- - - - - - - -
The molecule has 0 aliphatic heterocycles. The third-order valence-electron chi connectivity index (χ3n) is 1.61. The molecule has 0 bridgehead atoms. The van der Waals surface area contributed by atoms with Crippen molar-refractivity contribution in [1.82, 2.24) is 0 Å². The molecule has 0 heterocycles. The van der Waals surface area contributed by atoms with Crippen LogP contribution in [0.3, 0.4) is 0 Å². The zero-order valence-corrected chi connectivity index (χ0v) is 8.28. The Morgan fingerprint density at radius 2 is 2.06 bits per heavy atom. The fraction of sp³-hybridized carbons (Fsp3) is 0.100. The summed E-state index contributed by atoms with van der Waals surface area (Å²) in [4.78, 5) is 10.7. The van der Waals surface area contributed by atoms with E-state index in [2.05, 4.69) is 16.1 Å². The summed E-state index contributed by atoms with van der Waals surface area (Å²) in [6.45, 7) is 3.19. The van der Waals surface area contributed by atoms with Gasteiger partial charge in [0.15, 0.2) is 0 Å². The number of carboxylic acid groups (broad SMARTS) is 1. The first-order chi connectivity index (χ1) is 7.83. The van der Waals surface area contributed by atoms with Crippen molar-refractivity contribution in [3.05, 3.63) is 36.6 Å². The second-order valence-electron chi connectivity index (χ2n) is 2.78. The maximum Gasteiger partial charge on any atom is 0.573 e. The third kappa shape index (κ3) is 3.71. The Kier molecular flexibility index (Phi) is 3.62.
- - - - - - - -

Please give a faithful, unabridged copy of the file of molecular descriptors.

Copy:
The molecule has 0 aliphatic heterocycles. The third-order valence-electron chi connectivity index (χ3n) is 1.61. The molecule has 0 bridgehead atoms. The van der Waals surface area contributed by atoms with Crippen molar-refractivity contribution in [1.82, 2.24) is 0 Å². The molecule has 0 heterocycles. The van der Waals surface area contributed by atoms with Crippen LogP contribution in [0.3, 0.4) is 0 Å². The zero-order valence-corrected chi connectivity index (χ0v) is 8.28. The Morgan fingerprint density at radius 2 is 2.06 bits per heavy atom. The fraction of sp³-hybridized carbons (Fsp3) is 0.100. The summed E-state index contributed by atoms with van der Waals surface area (Å²) in [4.78, 5) is 10.7. The van der Waals surface area contributed by atoms with E-state index in [2.05, 4.69) is 16.1 Å². The summed E-state index contributed by atoms with van der Waals surface area (Å²) in [6.45, 7) is 3.19. The van der Waals surface area contributed by atoms with Gasteiger partial charge in [0.15, 0.2) is 0 Å². The number of carboxylic acid groups (broad SMARTS) is 1. The first-order chi connectivity index (χ1) is 7.83. The van der Waals surface area contributed by atoms with Crippen molar-refractivity contribution in [3.05, 3.63) is 36.6 Å². The second-order valence-electron chi connectivity index (χ2n) is 2.78. The maximum Gasteiger partial charge on any atom is 0.573 e. The third kappa shape index (κ3) is 3.71. The Kier molecular flexibility index (Phi) is 3.62.